Termites

Termites

Scientific Name: 

Ancistrotermes spp., Amitermes spp., Coptotermes spp., Macrotermes spp., Microtermes spp., Odontotermes spp., Pseudacanthotermes spp.

Order / Family: 

Isoptera: Hodotermitidae, Rhinotermitidae, Termitidae

Local Names: 

white ants, mchwa (Swahili); Harvester termite (Hodotermes mossambicus); Bark-eating termites (Macrotermes spp., Odontotermes spp.).

Type of Pest: 
Insect

General Information on Pest and Damage

 
Geographical Distribution of Termites in Africa (red marked)

Termites are probably present in most, if not all, African countries.

 
Damage

Termites primarily feed on wood, but some species collect green grasses and seeds and store these in their granaries inside their nest as food reserves. They are sporadic pests, and locally are important on a wide range of crops.

Some termites eat into the taproots of young plants (e.g. cotton and groundnut) immediately below the soil surface, destroying the central root portions, and fill the resulting cavities with soil. Damaged plants wilt and may die within a few days particularly under drought conditions. Some termites also attack the roots of maize and sorghum, and the damaged plants topple. Termites may also travel up through the roots into the trunk and branches. They eventually disrupt the movement of nutrients and water through the vascular system resulting in death of the plant. 

 

Soil-covered tunnels built by termites on a mango tree.
© A. M. Varela, icipe

Bark-eating termites attack a wide range of crops and occasionally are locally important pests. They cover the tree trunks or plant stems with tunnels built of soil, plant fragments and saliva and gnaw away the bark underneath these tunnels. Some damage is done underground to the roots and underground stem of the plant. The collected plant material is taken back to the nests for construction of fungal gardens. 

Tunnelling damage may kill seedlings or ring-bark trees when large cavities are eaten out of the trees. However, they do not cause damage when feeding on the dead bark of established trees. Sometimes root damage may be serious. Some termites gain access through the dead ends of pruned branch stumps, from which they may invade the living tissues.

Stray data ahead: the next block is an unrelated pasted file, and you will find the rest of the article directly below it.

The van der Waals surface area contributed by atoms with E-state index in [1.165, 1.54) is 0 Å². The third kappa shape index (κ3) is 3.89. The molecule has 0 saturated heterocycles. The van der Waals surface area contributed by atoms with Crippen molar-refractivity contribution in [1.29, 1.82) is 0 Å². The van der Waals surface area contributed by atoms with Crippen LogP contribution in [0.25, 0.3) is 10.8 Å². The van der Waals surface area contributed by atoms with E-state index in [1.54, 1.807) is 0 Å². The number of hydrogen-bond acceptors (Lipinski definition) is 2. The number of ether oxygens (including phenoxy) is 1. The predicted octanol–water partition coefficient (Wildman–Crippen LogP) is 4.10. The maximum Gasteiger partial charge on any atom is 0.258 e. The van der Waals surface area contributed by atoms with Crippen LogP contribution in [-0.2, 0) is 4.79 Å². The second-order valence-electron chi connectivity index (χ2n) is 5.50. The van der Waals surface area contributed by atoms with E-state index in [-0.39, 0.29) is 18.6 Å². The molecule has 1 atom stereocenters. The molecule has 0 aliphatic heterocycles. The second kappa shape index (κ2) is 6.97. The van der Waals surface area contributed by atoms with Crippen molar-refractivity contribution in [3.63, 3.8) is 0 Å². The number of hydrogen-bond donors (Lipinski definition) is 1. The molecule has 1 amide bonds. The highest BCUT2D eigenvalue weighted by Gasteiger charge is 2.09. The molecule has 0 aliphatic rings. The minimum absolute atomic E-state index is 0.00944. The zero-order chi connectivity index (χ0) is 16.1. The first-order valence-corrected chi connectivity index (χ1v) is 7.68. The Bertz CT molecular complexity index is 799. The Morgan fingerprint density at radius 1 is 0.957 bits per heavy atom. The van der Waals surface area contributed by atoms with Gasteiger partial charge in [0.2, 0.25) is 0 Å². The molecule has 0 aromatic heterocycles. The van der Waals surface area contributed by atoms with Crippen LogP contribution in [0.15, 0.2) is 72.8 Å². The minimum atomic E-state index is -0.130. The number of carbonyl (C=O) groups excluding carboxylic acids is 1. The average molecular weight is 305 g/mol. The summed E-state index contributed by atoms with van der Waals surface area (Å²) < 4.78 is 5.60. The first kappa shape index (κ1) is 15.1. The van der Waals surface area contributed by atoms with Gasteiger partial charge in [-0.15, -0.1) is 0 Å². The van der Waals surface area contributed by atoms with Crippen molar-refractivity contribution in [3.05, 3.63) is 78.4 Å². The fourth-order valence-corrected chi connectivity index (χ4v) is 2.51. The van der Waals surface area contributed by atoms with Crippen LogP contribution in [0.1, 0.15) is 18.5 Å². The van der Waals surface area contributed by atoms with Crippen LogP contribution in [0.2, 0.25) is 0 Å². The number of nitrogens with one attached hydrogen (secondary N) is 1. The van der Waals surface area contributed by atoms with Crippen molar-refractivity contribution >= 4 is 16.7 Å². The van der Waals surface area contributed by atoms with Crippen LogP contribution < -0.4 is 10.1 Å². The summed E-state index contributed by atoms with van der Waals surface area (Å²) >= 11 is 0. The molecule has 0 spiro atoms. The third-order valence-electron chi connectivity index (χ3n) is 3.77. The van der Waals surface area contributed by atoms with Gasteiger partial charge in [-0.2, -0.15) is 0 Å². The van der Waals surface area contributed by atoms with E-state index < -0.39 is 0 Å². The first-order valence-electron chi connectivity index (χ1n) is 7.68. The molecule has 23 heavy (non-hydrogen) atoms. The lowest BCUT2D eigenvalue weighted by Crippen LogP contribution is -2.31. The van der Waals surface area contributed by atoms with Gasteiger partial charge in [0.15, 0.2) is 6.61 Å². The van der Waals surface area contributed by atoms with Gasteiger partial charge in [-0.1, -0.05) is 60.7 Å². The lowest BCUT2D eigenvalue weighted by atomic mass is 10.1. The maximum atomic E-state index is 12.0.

The sugarcane termite (Pseudacanthotermes militaris) causes poor germination of sugarcane setts, and when it attacks mature cane, the can is encrusted with earthen tunnels and stalks are often felled when nearing maturity. This termite is a major pest of sugarcane in East Africa. Other species of termites can also cause considerable damage to sugarcane; under severe attack no shoots can be formed and large gaps are left in the field. 

 

 
Harvester termite carrying a piece of plant material to the nest.
© B. Loehr. icipe

Harvester termites cut and gather pieces of grass and wood, leaf and herbaceous twigs and carry them to the mounds. They have small earth mounds (about 10 cm) scattered through areas with short grasses. They are major pests of grasslands, and occasional pests of cotton, wheat and groundnuts.

Several species of dry wood and subterranean termites are storage pests and can become a problem in farmers' granaries or in village stores. Most of the damage occurs in wooden storage structures, but some subterranean termites also feed directly on the stored grain. Direct grain losses due to termite feeding are generally low, but contamination with moulds, as a consequence of their attack, is frequent.

 

 
Host range

Hosts include: Cotton, maize, wheat, sugarcane, upland rice, potatoes, sweet potatoes, groundnuts, soybean, coffee, cassava, tea, cocoa, rubber, oil palm, coconut, some vegetables, some fruit trees like; mango, papaya, citrus, etc.